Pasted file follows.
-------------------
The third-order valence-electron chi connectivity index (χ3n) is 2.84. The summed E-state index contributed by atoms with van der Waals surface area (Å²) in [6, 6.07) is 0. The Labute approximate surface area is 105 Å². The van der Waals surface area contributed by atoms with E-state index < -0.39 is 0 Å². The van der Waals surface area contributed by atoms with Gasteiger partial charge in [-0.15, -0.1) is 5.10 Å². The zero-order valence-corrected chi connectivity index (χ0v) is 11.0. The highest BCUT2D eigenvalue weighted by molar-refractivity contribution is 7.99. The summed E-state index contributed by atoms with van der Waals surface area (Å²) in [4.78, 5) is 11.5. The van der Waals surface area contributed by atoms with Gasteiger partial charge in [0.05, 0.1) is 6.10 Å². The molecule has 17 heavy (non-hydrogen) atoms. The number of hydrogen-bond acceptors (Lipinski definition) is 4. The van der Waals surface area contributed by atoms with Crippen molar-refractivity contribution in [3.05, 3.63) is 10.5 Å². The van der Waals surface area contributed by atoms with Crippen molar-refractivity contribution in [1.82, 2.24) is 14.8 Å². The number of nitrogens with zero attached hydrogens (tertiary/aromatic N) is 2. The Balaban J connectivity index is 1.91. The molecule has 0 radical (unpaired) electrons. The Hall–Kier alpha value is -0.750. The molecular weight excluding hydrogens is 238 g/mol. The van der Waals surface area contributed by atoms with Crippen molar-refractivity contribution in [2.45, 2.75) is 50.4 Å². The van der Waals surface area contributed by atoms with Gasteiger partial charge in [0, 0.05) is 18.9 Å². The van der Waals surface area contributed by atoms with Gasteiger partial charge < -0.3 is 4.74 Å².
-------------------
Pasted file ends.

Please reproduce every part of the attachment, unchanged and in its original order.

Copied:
The third-order valence-electron chi connectivity index (χ3n) is 2.84. The summed E-state index contributed by atoms with van der Waals surface area (Å²) in [6, 6.07) is 0. The Labute approximate surface area is 105 Å². The van der Waals surface area contributed by atoms with E-state index < -0.39 is 0 Å². The van der Waals surface area contributed by atoms with Gasteiger partial charge in [-0.15, -0.1) is 5.10 Å². The zero-order valence-corrected chi connectivity index (χ0v) is 11.0. The highest BCUT2D eigenvalue weighted by molar-refractivity contribution is 7.99. The summed E-state index contributed by atoms with van der Waals surface area (Å²) in [4.78, 5) is 11.5. The van der Waals surface area contributed by atoms with Gasteiger partial charge in [0.05, 0.1) is 6.10 Å². The molecule has 17 heavy (non-hydrogen) atoms. The number of hydrogen-bond acceptors (Lipinski definition) is 4. The van der Waals surface area contributed by atoms with Crippen molar-refractivity contribution in [3.05, 3.63) is 10.5 Å². The van der Waals surface area contributed by atoms with Crippen molar-refractivity contribution in [1.82, 2.24) is 14.8 Å². The number of nitrogens with zero attached hydrogens (tertiary/aromatic N) is 2. The Balaban J connectivity index is 1.91. The molecule has 0 radical (unpaired) electrons. The Hall–Kier alpha value is -0.750. The molecular weight excluding hydrogens is 238 g/mol. The van der Waals surface area contributed by atoms with Crippen molar-refractivity contribution in [2.45, 2.75) is 50.4 Å². The van der Waals surface area contributed by atoms with Gasteiger partial charge in [0, 0.05) is 18.9 Å². The van der Waals surface area contributed by atoms with Gasteiger partial charge < -0.3 is 4.74 Å².